Saturday, February 6, 2010

How to Measure Success

In Australia over the Christmas break I was asked by the CEO of a startup company how to tell if he had the right product strategy. Some companies believe (falsely) that you can analyze success into a product by doing greater and greater amounts of market research and analysis.

The true answer is extremely straightforward - you gain multiple paying customers.

We live in a capitalist economic system, and money is our store of value.  Therefore if a customer buys your product, they are clearly demonstrating that you are delivering them value at least equal to the purchase price. Selling the same product multiple times without customization proves you have built something repeatable.

All other ways of measuring product success, whether it be market share, market recognition, analyst awards etc, are irrelevant if you fail to sell the product. One large software company in particular sets goals around market share, but it does this because as a certain % of market share translates to a certain % of market revenue.

Therefore, any company that wishes to minimize product risk, needs to get to market rapidly, with a minimal viable product (MVP), and gain paying customers during the development process.  Finding 2-3 customer willing to commit to buy your product and engage during development dramatically reduces product risk.  If you can't get multiple customers to commit to buying your product before you start developing, this may be a signal that you are building the wrong thing.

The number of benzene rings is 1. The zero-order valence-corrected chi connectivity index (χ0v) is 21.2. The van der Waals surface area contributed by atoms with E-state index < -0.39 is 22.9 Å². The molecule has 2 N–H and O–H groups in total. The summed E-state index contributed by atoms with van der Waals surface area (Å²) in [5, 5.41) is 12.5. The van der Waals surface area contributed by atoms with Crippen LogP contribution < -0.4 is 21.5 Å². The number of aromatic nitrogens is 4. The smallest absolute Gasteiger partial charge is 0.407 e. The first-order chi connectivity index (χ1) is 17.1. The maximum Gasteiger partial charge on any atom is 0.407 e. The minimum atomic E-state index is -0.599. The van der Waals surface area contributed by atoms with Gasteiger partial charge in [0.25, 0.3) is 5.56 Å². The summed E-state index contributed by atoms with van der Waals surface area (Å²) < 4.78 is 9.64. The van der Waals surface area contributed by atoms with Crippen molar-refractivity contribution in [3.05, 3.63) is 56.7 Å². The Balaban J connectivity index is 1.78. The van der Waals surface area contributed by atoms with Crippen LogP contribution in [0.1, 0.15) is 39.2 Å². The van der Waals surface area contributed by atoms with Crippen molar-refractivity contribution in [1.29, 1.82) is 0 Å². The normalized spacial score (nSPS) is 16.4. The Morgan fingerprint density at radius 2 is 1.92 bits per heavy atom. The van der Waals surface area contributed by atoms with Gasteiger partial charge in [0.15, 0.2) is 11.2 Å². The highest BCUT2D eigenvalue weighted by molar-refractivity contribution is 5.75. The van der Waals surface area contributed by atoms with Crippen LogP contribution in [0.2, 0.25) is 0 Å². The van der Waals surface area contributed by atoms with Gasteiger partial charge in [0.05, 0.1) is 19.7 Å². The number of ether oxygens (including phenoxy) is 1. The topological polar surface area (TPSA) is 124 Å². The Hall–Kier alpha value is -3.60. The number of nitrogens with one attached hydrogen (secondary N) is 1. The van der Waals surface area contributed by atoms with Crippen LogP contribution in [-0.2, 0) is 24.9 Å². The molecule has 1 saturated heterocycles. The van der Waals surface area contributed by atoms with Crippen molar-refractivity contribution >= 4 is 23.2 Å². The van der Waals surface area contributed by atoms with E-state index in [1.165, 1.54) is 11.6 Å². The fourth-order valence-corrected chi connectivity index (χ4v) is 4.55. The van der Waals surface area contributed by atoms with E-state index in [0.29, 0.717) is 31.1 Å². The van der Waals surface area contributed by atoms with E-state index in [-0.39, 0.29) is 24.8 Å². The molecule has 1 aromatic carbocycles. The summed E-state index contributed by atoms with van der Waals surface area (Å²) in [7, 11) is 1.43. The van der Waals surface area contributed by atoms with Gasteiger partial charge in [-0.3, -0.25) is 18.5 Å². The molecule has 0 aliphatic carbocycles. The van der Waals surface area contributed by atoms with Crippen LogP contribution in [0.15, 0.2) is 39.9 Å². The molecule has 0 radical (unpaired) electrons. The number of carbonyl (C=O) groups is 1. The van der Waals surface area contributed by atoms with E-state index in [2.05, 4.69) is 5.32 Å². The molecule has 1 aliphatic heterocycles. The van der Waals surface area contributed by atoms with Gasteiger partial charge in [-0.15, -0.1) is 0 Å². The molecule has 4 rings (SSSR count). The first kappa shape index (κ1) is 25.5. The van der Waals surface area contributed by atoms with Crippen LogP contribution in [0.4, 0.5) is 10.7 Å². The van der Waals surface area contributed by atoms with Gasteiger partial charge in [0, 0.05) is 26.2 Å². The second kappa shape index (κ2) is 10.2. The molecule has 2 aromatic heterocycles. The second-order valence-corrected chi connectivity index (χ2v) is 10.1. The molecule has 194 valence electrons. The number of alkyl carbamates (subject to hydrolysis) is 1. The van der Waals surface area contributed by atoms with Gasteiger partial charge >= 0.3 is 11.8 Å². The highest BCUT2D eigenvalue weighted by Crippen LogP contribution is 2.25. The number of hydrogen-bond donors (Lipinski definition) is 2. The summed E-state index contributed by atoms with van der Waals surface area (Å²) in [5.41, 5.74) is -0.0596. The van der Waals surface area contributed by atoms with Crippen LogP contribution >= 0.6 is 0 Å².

As an example, while at Citrix we developed the Citrix Secure Gateway (CSG), that later morphed into the Access Gateway and quickly became number #1 in the SSL VPN market, and over $100M revenue. CSG was built by a small Citrix skunkworks team in only seven months, and very early in the process Lehman Brothers engaged as our development partner.  They actively helped during the development process by reviewing our specs, meeting with the team, detailing their requirements, and committing to using the product.

Compare this to a project at a different company, where after two years of defining requirements, development, testing, marketing, sales and SE training, the product didn't sell - it was essentially DOA.  There were a few main differences:
  • No customer(s) who had committed to buying the product on release.
  • No focus on delivering the minimum viable product (MVP).  Requirements blew out as "must haves" kept on being added.
  • No development customer partners.
We've all worked with development teams who get motivated by solving cool or difficult problems, and view financial goals as non-motivating.  As a Product person, you need to explain carefully to these people that the financial goal is simply a measurement of the success in meeting customer needs.  To meet the financial goal we still need them to do their magic and deliver great products.